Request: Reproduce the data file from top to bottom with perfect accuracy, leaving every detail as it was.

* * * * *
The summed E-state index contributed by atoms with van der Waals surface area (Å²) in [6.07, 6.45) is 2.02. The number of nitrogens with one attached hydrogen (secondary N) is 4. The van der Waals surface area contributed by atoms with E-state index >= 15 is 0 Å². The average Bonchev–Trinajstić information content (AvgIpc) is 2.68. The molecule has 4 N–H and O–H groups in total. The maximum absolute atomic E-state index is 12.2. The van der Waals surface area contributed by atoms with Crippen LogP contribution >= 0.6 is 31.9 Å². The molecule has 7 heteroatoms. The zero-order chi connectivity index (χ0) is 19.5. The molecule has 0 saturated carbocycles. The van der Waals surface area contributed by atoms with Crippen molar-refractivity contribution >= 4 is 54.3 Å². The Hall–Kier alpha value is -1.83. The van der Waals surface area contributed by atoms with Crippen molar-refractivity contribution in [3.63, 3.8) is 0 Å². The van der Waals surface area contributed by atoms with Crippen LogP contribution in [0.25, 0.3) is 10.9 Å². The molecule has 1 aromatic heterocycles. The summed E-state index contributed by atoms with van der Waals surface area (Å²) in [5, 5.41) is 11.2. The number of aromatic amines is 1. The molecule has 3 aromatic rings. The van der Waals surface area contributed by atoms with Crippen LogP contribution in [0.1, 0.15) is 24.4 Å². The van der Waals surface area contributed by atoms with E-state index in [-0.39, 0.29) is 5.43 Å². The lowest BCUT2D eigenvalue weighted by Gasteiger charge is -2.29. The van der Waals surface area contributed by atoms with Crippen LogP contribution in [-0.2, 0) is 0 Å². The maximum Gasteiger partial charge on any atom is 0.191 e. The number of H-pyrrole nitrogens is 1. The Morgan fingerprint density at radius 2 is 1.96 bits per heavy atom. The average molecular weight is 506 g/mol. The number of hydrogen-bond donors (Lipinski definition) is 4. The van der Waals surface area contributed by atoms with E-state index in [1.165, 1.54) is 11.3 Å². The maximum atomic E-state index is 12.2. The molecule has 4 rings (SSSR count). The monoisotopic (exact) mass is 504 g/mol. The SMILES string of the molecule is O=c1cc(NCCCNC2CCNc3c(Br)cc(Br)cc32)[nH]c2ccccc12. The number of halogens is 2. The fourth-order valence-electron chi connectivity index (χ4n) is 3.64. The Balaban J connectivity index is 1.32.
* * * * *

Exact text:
The summed E-state index contributed by atoms with van der Waals surface area (Å²) in [6.07, 6.45) is 2.02. The number of nitrogens with one attached hydrogen (secondary N) is 4. The van der Waals surface area contributed by atoms with E-state index >= 15 is 0 Å². The average Bonchev–Trinajstić information content (AvgIpc) is 2.68. The molecule has 4 N–H and O–H groups in total. The maximum absolute atomic E-state index is 12.2. The van der Waals surface area contributed by atoms with Crippen LogP contribution >= 0.6 is 31.9 Å². The molecule has 7 heteroatoms. The zero-order chi connectivity index (χ0) is 19.5. The molecule has 0 saturated carbocycles. The van der Waals surface area contributed by atoms with Crippen molar-refractivity contribution >= 4 is 54.3 Å². The Hall–Kier alpha value is -1.83. The van der Waals surface area contributed by atoms with Crippen molar-refractivity contribution in [3.63, 3.8) is 0 Å². The van der Waals surface area contributed by atoms with Crippen LogP contribution in [0.25, 0.3) is 10.9 Å². The molecule has 1 aromatic heterocycles. The summed E-state index contributed by atoms with van der Waals surface area (Å²) in [5, 5.41) is 11.2. The number of aromatic amines is 1. The molecule has 3 aromatic rings. The van der Waals surface area contributed by atoms with Crippen LogP contribution in [0.1, 0.15) is 24.4 Å². The van der Waals surface area contributed by atoms with E-state index in [-0.39, 0.29) is 5.43 Å². The lowest BCUT2D eigenvalue weighted by Gasteiger charge is -2.29. The van der Waals surface area contributed by atoms with Crippen LogP contribution in [-0.2, 0) is 0 Å². The maximum Gasteiger partial charge on any atom is 0.191 e. The number of H-pyrrole nitrogens is 1. The Morgan fingerprint density at radius 2 is 1.96 bits per heavy atom. The average molecular weight is 506 g/mol. The number of hydrogen-bond donors (Lipinski definition) is 4. The van der Waals surface area contributed by atoms with E-state index in [1.165, 1.54) is 11.3 Å². The maximum atomic E-state index is 12.2. The molecule has 4 rings (SSSR count). The monoisotopic (exact) mass is 504 g/mol. The SMILES string of the molecule is O=c1cc(NCCCNC2CCNc3c(Br)cc(Br)cc32)[nH]c2ccccc12. The number of halogens is 2. The fourth-order valence-electron chi connectivity index (χ4n) is 3.64. The Balaban J connectivity index is 1.32.